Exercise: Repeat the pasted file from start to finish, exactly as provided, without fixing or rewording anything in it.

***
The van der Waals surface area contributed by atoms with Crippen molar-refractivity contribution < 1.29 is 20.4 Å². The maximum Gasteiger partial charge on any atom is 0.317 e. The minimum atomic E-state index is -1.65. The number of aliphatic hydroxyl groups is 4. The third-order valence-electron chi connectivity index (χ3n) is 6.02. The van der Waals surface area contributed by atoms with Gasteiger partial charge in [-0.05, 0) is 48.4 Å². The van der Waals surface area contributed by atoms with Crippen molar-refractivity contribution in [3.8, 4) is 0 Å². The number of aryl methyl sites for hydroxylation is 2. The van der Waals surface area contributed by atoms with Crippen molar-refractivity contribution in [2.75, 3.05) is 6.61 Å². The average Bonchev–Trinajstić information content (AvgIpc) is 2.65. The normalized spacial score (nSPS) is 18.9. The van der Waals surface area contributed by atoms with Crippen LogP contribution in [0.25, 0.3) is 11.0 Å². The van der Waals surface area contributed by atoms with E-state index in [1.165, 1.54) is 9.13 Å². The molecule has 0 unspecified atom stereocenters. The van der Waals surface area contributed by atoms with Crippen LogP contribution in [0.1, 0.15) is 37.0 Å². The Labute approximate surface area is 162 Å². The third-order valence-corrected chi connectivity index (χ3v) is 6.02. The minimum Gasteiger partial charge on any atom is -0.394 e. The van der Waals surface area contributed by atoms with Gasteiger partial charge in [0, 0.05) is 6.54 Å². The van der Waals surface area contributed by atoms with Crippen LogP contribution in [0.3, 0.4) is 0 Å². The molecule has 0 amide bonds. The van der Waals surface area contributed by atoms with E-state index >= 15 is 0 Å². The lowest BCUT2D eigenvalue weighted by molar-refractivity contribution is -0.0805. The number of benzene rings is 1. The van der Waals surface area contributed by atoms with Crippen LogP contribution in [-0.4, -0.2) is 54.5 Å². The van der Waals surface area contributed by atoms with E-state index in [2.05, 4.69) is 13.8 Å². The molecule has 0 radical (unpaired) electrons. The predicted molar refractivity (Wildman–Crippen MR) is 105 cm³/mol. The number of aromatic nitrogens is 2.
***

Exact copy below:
The van der Waals surface area contributed by atoms with Crippen molar-refractivity contribution < 1.29 is 20.4 Å². The maximum Gasteiger partial charge on any atom is 0.317 e. The minimum atomic E-state index is -1.65. The number of aliphatic hydroxyl groups is 4. The third-order valence-electron chi connectivity index (χ3n) is 6.02. The van der Waals surface area contributed by atoms with Gasteiger partial charge in [-0.05, 0) is 48.4 Å². The van der Waals surface area contributed by atoms with Crippen molar-refractivity contribution in [3.8, 4) is 0 Å². The number of aryl methyl sites for hydroxylation is 2. The van der Waals surface area contributed by atoms with Crippen molar-refractivity contribution in [2.75, 3.05) is 6.61 Å². The average Bonchev–Trinajstić information content (AvgIpc) is 2.65. The normalized spacial score (nSPS) is 18.9. The van der Waals surface area contributed by atoms with Crippen LogP contribution in [0.25, 0.3) is 11.0 Å². The van der Waals surface area contributed by atoms with E-state index in [1.165, 1.54) is 9.13 Å². The molecule has 0 unspecified atom stereocenters. The van der Waals surface area contributed by atoms with Crippen LogP contribution in [0.1, 0.15) is 37.0 Å². The Labute approximate surface area is 162 Å². The third-order valence-corrected chi connectivity index (χ3v) is 6.02. The minimum Gasteiger partial charge on any atom is -0.394 e. The van der Waals surface area contributed by atoms with Gasteiger partial charge in [0, 0.05) is 6.54 Å². The van der Waals surface area contributed by atoms with Crippen LogP contribution in [0.3, 0.4) is 0 Å². The molecule has 0 amide bonds. The van der Waals surface area contributed by atoms with E-state index >= 15 is 0 Å². The lowest BCUT2D eigenvalue weighted by molar-refractivity contribution is -0.0805. The number of benzene rings is 1. The van der Waals surface area contributed by atoms with Crippen LogP contribution in [-0.4, -0.2) is 54.5 Å². The van der Waals surface area contributed by atoms with E-state index in [2.05, 4.69) is 13.8 Å². The molecule has 0 radical (unpaired) electrons. The predicted molar refractivity (Wildman–Crippen MR) is 105 cm³/mol. The number of aromatic nitrogens is 2.